Pope is the pre-eminent case of a poet who speaks through writing: never to occupy any public position which required oratory, Pope preferred to advise and cajole those of his acquaintance who had money and power through the form of 'Epistles' which constructed dialogues for public consumption. Self-dramatizing and self-implicating rather than unmediatedly self-revealing, his work is designed (the word is the exact one) to present a controlled textual self. Pope regulated the passage of his work into the public domain as no poet had done before him and as few could aspire to do after him, ceaselessly devising and revising, adjusting format, page layout, typography and fount, capitalisation, italicisation, even the kind of paper and the blackness of the ink. In this sense he was a creature of the age of print. He also had, however, a strong atavistic sense of manuscript culture, his own calligraphic manuscripts sometimes forming the basis for the circulation of poems amongst a select circle, or a resource to return to for later printed editions. In this sense he was antagonistic to the print age and its venal manipulations of private creativity. His relations with the book trade, satirically presented in The Dunciad and the Epistle to Dr Arbuthnot, have formed a lively subject for exploration amongst critics and theorists over the last half-century.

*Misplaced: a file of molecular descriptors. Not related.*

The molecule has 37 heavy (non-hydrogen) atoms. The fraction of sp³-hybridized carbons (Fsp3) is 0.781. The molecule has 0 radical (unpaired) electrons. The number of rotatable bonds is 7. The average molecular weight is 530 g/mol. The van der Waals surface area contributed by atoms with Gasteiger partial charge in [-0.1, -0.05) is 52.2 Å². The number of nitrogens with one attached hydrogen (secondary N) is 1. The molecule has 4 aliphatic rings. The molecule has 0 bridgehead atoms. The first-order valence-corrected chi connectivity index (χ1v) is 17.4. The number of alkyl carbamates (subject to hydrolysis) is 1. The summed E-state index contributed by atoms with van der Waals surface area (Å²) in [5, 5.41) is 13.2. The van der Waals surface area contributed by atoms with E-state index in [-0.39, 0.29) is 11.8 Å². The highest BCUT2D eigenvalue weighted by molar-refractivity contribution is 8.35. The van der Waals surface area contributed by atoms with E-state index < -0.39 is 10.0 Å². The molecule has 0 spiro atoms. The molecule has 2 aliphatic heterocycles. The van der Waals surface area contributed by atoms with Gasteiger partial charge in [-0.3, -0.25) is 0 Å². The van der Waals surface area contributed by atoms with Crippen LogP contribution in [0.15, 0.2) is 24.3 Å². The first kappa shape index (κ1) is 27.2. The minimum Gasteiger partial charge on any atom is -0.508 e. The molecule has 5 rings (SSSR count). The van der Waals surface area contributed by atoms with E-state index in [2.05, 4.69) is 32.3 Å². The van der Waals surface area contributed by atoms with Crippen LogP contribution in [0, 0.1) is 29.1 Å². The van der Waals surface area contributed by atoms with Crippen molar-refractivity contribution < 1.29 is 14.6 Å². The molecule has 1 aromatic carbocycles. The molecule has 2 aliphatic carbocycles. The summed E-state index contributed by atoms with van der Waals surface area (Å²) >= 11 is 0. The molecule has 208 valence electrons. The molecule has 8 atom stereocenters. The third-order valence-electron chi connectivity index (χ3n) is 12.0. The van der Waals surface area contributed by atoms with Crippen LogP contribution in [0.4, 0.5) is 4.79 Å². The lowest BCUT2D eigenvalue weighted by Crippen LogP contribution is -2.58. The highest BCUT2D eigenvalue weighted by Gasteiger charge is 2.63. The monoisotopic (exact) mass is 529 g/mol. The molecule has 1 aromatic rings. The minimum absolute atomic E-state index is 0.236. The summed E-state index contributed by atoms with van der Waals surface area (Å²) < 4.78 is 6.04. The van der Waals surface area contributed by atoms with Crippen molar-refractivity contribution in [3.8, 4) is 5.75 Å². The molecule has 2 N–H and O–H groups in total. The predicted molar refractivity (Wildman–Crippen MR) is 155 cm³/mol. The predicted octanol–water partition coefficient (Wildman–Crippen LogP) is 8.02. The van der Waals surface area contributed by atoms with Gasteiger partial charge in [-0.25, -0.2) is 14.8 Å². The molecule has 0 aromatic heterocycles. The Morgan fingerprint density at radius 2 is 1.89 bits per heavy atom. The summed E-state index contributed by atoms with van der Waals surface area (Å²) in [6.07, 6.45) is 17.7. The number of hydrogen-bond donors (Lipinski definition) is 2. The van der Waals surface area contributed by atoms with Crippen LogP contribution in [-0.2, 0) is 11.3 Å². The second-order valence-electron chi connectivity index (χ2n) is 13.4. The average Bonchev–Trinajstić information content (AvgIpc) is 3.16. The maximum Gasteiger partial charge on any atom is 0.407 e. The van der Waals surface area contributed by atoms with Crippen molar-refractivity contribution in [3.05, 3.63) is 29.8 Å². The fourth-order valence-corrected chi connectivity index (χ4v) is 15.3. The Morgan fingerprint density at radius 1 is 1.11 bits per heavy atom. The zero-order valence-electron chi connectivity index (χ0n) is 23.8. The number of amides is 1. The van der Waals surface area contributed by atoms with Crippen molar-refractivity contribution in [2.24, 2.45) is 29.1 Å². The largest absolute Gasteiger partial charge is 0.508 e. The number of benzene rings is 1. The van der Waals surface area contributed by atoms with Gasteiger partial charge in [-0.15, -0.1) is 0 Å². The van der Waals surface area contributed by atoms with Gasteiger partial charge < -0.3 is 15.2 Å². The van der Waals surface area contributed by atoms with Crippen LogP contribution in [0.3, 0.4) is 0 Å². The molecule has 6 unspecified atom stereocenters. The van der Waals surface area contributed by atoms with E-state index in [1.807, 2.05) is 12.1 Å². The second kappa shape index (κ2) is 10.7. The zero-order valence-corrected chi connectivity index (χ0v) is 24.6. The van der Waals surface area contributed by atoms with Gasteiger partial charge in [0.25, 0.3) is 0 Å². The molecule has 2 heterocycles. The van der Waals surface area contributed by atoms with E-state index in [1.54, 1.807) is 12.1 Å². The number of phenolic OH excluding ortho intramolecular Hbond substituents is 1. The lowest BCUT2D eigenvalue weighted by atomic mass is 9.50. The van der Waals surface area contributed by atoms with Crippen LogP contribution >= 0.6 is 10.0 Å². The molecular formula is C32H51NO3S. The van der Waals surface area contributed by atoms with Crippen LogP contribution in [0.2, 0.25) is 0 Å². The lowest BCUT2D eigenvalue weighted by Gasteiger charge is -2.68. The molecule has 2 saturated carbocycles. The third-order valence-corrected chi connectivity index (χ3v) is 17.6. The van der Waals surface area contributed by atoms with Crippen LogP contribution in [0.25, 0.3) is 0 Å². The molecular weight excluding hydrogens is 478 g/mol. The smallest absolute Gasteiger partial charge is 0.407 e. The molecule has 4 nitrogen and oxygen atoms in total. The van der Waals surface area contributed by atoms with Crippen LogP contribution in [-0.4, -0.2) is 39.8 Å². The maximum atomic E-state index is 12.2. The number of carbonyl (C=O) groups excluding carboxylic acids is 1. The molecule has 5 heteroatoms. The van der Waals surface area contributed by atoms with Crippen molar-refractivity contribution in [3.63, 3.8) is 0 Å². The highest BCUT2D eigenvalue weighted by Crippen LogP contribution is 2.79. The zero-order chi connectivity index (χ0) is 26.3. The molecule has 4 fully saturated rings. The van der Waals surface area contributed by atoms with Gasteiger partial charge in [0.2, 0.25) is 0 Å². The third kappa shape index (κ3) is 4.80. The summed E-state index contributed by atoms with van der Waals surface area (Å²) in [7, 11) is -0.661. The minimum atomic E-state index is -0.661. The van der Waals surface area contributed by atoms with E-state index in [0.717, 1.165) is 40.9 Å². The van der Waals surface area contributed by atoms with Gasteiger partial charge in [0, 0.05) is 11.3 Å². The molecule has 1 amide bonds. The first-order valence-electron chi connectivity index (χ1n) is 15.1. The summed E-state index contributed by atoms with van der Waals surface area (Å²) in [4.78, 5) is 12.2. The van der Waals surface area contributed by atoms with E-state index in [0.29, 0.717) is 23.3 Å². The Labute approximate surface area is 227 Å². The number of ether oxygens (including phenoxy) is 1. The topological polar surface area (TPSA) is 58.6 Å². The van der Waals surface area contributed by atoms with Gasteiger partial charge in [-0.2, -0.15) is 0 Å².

In Grub Street: Studies in a Subculture (1972; later abridged as Hacks and Dunces, 1980), Pat Rogers unpicks the mythology, etymology and topology of the phrase 'Grub Street', loosely used to indicate worthless writing, to establish a kind of geographical and sociological validity to the Scriblerian analysis of Duncehood. By analysing the life stories of several of those writers metaphorically pilloried in The Dunciad [130-49] and by insisting on the historical content of Grub Street and its environs, Rogers locates in the Scriblerian mythology a core of literal truth. The proximity of the actual Grub Street to Bedlam (a sort of prison for the insane), the location of the journalistic centre of Fleet Street close by the Fleet Ditch, an appalling open sewer that ran into the Thames, and the key position of Newgate prison between both these writerly locales, enables Rogers to flesh out Pope's mythology of Dulness with some lively details about the Dunces. The 'Cloacina' episode from Book II of The Dunciad, for example, is not mere mischief but a highlighting of the local connection between journalism and the sewer which was visible to every Londoner. The prevailing metaphors